BAKERSFIELD, Calif. (KBAK/KBFX) — Eyewitness News discovered fruit cart vendors around town are part of a labor-trafficking network that originates in Los Angeles.
“Any time you see a vendor on the side of the road, there is a chance that person is being trafficked or debt bondage or peonage,” said Michael Fagans, coordinator for the Kern Coalition Against Human Trafficking.
Fruit cart workers are usually brought into the country by “coyotajes.” All the vendors Eyewitness News talked to were immigrants from Mexico who were offered $50 a day plus free housing in exchange for work.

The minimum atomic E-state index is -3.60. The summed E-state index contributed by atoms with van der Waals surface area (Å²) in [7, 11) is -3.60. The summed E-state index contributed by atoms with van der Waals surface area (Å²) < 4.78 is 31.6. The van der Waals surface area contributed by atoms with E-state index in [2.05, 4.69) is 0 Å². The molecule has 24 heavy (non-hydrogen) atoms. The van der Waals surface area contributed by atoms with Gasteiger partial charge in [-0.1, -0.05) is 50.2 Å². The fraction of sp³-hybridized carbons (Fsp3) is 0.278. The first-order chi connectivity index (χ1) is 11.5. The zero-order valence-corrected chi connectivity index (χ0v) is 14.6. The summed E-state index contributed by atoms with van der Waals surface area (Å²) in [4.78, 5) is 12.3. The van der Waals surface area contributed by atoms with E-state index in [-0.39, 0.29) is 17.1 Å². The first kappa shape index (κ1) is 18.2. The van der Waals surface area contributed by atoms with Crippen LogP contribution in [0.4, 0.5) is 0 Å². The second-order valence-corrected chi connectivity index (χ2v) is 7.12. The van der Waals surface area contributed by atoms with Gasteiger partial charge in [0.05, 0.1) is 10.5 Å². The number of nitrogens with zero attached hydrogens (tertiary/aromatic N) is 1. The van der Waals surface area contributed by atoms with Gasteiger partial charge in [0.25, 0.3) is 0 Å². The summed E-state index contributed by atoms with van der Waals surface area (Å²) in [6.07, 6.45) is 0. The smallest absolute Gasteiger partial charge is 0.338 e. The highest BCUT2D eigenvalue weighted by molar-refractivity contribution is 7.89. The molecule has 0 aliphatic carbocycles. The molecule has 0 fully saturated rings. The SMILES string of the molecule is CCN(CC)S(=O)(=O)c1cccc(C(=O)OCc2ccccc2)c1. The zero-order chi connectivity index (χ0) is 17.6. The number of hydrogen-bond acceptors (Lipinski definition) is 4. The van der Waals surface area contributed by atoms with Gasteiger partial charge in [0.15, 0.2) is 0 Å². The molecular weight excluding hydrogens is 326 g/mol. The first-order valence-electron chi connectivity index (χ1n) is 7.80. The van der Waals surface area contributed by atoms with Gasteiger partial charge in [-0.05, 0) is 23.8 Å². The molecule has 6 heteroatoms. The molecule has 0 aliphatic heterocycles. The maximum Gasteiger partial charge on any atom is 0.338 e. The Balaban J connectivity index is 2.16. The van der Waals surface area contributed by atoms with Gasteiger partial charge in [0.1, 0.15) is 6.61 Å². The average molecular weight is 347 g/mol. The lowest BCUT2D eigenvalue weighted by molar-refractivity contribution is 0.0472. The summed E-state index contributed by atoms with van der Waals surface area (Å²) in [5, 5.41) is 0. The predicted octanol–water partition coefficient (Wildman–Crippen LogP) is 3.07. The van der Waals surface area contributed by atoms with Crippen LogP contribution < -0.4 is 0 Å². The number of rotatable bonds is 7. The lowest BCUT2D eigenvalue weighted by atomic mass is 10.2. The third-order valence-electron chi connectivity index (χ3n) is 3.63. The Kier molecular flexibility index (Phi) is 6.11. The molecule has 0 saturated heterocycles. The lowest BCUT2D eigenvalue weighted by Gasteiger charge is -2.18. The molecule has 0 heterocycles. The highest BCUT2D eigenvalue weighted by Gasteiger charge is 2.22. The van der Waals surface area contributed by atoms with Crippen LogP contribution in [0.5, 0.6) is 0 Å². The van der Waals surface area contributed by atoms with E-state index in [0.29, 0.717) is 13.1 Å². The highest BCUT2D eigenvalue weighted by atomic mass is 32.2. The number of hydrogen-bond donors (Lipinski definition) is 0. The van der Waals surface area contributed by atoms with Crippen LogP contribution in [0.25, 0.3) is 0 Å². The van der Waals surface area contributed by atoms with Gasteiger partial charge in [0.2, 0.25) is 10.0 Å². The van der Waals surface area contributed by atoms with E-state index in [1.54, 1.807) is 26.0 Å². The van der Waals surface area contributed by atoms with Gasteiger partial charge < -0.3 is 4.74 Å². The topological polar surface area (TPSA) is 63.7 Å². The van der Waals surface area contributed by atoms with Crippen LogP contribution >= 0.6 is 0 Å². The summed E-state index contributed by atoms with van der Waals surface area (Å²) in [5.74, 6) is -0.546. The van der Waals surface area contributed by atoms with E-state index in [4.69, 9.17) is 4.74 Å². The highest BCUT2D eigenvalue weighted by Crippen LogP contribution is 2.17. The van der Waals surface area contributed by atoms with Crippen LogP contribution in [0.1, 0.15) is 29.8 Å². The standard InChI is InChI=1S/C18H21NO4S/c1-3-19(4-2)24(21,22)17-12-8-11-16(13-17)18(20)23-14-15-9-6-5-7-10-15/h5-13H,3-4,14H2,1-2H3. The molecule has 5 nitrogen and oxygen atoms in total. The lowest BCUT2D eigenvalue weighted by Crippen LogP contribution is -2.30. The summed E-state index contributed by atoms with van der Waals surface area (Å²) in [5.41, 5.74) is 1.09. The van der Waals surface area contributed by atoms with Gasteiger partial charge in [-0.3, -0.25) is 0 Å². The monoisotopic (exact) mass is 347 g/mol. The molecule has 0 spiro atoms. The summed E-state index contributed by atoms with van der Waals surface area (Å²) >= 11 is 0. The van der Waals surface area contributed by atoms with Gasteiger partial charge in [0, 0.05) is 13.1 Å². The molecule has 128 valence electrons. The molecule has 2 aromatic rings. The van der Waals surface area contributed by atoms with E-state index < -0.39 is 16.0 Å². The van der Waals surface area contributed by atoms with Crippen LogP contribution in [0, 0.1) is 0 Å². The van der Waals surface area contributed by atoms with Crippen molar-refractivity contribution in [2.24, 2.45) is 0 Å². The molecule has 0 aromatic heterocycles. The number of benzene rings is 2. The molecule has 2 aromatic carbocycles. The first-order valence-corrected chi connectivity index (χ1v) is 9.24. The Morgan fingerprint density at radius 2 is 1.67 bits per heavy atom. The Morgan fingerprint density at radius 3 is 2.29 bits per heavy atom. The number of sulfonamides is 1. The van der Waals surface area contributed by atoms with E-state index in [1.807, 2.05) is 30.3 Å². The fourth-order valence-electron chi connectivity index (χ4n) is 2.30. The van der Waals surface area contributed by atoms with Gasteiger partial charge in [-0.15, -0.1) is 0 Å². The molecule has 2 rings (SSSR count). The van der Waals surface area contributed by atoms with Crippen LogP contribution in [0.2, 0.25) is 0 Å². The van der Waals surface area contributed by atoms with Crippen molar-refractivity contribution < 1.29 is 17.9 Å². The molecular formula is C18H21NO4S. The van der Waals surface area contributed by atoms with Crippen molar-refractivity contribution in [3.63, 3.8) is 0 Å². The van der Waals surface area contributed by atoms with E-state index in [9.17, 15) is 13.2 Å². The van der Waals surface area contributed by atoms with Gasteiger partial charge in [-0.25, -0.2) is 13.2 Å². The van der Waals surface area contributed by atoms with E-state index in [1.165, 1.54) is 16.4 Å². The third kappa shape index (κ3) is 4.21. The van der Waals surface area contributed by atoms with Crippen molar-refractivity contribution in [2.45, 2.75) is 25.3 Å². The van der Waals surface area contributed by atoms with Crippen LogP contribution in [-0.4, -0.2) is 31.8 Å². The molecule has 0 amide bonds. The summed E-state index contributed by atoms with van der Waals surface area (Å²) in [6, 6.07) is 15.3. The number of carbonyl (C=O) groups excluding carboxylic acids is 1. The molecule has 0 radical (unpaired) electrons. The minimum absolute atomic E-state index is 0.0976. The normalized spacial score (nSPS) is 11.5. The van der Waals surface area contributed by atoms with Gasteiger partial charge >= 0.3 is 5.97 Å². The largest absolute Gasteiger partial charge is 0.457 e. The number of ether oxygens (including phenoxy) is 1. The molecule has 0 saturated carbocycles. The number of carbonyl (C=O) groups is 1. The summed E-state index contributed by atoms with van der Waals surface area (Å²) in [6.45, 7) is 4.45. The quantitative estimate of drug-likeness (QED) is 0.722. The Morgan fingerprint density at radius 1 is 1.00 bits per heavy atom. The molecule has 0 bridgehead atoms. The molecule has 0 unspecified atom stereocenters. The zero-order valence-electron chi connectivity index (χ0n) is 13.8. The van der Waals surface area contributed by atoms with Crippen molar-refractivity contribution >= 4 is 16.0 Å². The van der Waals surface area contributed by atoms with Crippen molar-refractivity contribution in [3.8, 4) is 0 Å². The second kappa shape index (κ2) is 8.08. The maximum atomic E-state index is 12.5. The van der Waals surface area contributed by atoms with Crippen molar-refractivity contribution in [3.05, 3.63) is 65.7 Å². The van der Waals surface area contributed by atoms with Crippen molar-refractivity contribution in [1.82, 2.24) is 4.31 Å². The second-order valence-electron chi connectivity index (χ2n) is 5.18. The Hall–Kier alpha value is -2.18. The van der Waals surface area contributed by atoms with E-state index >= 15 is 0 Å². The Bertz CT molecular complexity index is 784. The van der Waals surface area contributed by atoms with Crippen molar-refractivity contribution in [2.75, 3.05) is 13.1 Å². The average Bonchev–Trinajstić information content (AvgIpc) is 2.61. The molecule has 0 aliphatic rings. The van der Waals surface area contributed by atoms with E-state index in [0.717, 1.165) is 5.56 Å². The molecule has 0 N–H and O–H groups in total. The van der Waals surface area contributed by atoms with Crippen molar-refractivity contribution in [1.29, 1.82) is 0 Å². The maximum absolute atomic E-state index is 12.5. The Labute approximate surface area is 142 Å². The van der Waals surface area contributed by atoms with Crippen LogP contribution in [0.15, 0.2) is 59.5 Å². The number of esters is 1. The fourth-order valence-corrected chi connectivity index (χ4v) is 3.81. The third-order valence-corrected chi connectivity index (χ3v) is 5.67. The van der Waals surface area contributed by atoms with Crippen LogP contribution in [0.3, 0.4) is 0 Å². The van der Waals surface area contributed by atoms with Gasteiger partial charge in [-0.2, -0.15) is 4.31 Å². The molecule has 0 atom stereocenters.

“A coyote is someone who brings them across the border, usually for exuberant amounts of money … they know the techniques, they have certain strategies, and so they do this on a fairly regular basis,” said Fagans.
These coyotajes operate to a pretty strategic system. Once the immigrants are brought into the country, they live in homes, which are owned by their boss. One fruit cart worker said he lived with 10 others under one roof. Immigrants who work under one boss call themselves a team.
Every morning, fruit cart vendors wake up, prepare their carts and are dropped off at a location outside of Los Angeles. Vendors have been reported in numerous locations all across the state, including San Bernardino, Pasadena and Coalinga Park.
“The I-5 corridor literally goes all the way to Tijuana and to Vancouver, so every city up and down the I-5 is potentially on a labor trafficking route. Same thing with the 99,” said Fagans.
To read the full story by Kahtia Hall, on Bakersfield Now: Click Here